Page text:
Japanese Horses In the Kentucky Derby: Racing Stars From Japan

April 8th, 2024

Studying the most recent editions of the Run for the Roses has led to this author learning quite a lot about the extraordinarily talented Japanese horses present in Kentucky Derby lore. 

In the first years of the Kentucky Derby, during the late nineteenth and early twentieth centuries, the event was understandably made up of nearly all American competitors; international travel was difficult for humans, much less horses! 

However, as technology improved, the Sport of Kings became more international, and in recent years Japan has emerged as a world power in Thoroughbred racing. The inclusion of international competitors has increased the viewing audience: seeing a trainer, jockey, and horse from Japan in Kentucky Derby regalia adds an air of curiosity and excitement.

Japanese Horses In Kentucky Derby History 

Ski Captain

Pedigree: Storm Bird (Northern Dancer) x Ski Goggle, by Royal Ski

Ski Captain was the first Japanese-based horse to contest the Kentucky Derby, and he did so in 1995, when international travel for Thoroughbreds was much less common than it is today. Ski Captain was bred in Kentucky but was owned by Shadai Race Horse Co. and campaigned by Hideyuki Mori, both of whom are Japanese.

At that time, the Road to the Kentucky Derby series did not exist, so Ski Captain did not have to earn points in any qualifying prep races. Instead, he won a Grade III race and was Grade I-placed in his native Japan before finishing fourteenth in the Kentucky Derby at odds of approximately 12-1 as a part of the mutuel field. His graded stakes earnings played a crucial role in securing his spot in the Kentucky Derby.



Pedigree: Tapit (AP Indy) x Heavenly Love (JPN), by Sunday Silence

The next Japanese horse of significance to run in Kentucky Derby was not actually bred in Japan, either. Although his owner, trainer, jockey, and even his own dam were all Japanese, Lani himself was bred in Kentucky. 

Nevertheless, his first five career starts were all in Japan. He won the 2015 Cattelya Sho as a two-year-old, a race which would later become one of the points-earning races in the Japan Road To The Kentucky Derby.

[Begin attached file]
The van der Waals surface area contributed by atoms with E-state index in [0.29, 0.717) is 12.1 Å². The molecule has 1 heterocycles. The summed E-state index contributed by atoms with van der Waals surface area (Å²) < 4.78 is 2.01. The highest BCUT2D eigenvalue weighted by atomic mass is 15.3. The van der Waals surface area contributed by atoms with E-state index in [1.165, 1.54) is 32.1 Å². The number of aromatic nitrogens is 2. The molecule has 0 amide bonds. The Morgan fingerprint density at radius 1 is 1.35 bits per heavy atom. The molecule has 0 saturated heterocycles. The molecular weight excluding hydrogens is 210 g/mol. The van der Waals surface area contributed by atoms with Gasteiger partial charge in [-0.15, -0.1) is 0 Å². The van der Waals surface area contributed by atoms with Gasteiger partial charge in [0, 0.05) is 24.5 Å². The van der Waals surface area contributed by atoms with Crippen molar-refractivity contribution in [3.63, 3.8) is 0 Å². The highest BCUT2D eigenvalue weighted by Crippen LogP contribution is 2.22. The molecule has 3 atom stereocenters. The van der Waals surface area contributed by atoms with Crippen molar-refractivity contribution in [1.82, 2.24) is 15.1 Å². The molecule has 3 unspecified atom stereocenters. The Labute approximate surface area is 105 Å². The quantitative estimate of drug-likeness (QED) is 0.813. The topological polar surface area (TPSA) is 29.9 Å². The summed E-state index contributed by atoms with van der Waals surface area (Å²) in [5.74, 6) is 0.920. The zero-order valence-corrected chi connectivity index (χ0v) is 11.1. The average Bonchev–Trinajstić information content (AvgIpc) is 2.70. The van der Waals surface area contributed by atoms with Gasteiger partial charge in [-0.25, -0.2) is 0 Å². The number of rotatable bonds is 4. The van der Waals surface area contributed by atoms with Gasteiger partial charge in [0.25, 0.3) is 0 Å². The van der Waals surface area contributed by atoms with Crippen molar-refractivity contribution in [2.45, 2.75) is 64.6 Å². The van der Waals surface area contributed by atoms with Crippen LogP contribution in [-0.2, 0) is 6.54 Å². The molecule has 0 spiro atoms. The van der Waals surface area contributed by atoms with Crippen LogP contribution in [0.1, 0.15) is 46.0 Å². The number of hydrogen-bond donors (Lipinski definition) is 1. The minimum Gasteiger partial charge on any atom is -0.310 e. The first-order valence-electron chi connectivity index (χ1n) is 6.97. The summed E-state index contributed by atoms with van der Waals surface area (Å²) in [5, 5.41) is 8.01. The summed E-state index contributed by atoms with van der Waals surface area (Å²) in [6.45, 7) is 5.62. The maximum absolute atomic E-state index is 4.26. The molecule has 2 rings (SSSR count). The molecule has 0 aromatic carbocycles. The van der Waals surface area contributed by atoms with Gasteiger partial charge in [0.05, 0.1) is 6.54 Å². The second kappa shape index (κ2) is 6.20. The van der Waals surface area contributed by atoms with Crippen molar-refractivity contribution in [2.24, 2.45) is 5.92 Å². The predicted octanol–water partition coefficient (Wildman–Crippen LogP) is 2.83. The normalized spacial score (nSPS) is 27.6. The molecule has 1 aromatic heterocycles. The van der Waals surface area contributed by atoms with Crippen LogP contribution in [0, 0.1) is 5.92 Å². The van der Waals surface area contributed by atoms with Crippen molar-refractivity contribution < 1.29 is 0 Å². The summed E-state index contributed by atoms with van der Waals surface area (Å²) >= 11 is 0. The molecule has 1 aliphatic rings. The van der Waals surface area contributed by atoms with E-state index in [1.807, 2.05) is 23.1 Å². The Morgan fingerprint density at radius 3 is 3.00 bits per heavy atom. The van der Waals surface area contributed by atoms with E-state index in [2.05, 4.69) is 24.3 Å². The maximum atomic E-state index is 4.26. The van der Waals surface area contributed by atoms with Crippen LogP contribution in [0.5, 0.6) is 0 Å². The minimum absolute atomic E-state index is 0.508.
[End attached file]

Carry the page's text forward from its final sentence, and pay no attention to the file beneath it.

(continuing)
Lani earned his way into the 2016 Kentucky Derby with a win in the Grade II UAE Derby, which earned him 100 points on the Road to the Kentucky Derby. He finished ninth in the Derby, fifth in the Preakness, and third in the Belmont, making him the first Japan-based horse to run in all three United States Triple Crown races and the first to finish on the board in one.


Master Fencer

Pedigree: Just A Way (JPN) (Heart’s Cry [JPN]) x Sexy Zamurai, by Deputy Minister

Master Fencer was the first horse from Japan in Kentucky Derby history to actually have been bred there. He was also the first horse to enter the Kentucky Derby via the Japan Road to The Kentucky Derby; the qualifiers in 2017 and 2018 declined their invitations. 

The horse was not actually the top points-earner for his year- Der Flug, Oval Ace, and Nova Lenda all scored more points, but were not nominated to the Triple Crown. 

Master Fencer, who had been second in the Fukuryu and third in the Hyacinth in his native country, finished a fast-closing sixth in the Kentucky Derby.


Crown Pride

Pedigree: Reach the Crown (JPN) (Special Week [JPN]) x Emmy’s Pride (JPN), by King Kamehameha (JPN)

Crown Pride burst upon the Kentucky Derby scene in 2022 with a win in the UAE Derby and was viewed as an interesting prospect. 

His final Kentucky Derby odds of 17-1 demonstrate that, while he was not among the favorites, he was not completely dismissed as Lani and Master Fencer (29-1 and 59-1, respectively) had been. 

Although Crown Pride ultimately finished thirteenth, it was his extreme speed duel with Summer Is Tomorrow that caused the pace of the race to explode, setting up the race for deep-closing long-shot Rich Strike to win.


Mandarin Hero

Pedigree: Shanghai Bobby (Harlan’s Holiday) x Namura Nadeshiko (JPN), by Fuji Kiseki (JPN)

Mandarin Hero provided another first for Japanese horses in the Kentucky Derby, as he was the first Japanese-based horse to qualify for the Kentucky Derby by running in a prep race on American soil. 

The horse’s trainer, Terunobu Fujita, did not utilize the Japan Road to the Kentucky Derby or the UAE Derby, but chose instead to run his horse in traditional Derby prep race, the Grade I Santa Anita Derby at Santa Anita in Arcadia, California. 

Mandarin Hero lost the Santa Anita Derby in a dramatic photo finish and, for a time, looked as though he would not have enough points to earn entry into the Kentucky Derby; however, a flurry of scratches during Derby week allowed Mandarin Hero to clinch a spot in the starting gate. He finished twelfth after being bumped hard in the final stretch.


Derma Sotogake

Pedigree: Mind Your Biscuits (Posse) x Amour Poesie (JPN), by Neo Universe (JPN)

Derma Sotogake arrived at the 2023 Kentucky Derby as one of the favorites following a visually stunning domination of the UAE Derby. He had already earned a spot in the Kentucky Derby as the top points-earner on the Japan Road to the Kentucky Derby; however, earning 100 points with his UAE Derby win allowed his connections to pass the Japan Road to the Kentucky Derby invitation to the runner-up, Continuar. Continuar did ship to America and almost ran, but was a disappointing late scratch due to his trainer not feeling Continuar was at his best. 

At 8-1, Derma Sotogake started as the third choice in the field of 18; unfortunately, he bumped the gate and therefore suffered a slow start. He was unable to avoid traffic during the race and ultimately finished sixth, approximately six lengths behind the victorious Mage. Still, a strong performance for Derma Sotogake and Japanese representatives.

Japanese Triumphs And Memorable Moments: Milestones And Records In Kentucky Derby History

The Japan Road To The Kentucky Derby 

Prior to 2017, the only way to qualify for entry into the Kentucky Derby was to earn points through traditional Kentucky Derby prep races, all of which were held on American soil save the aforementioned UAE Derby.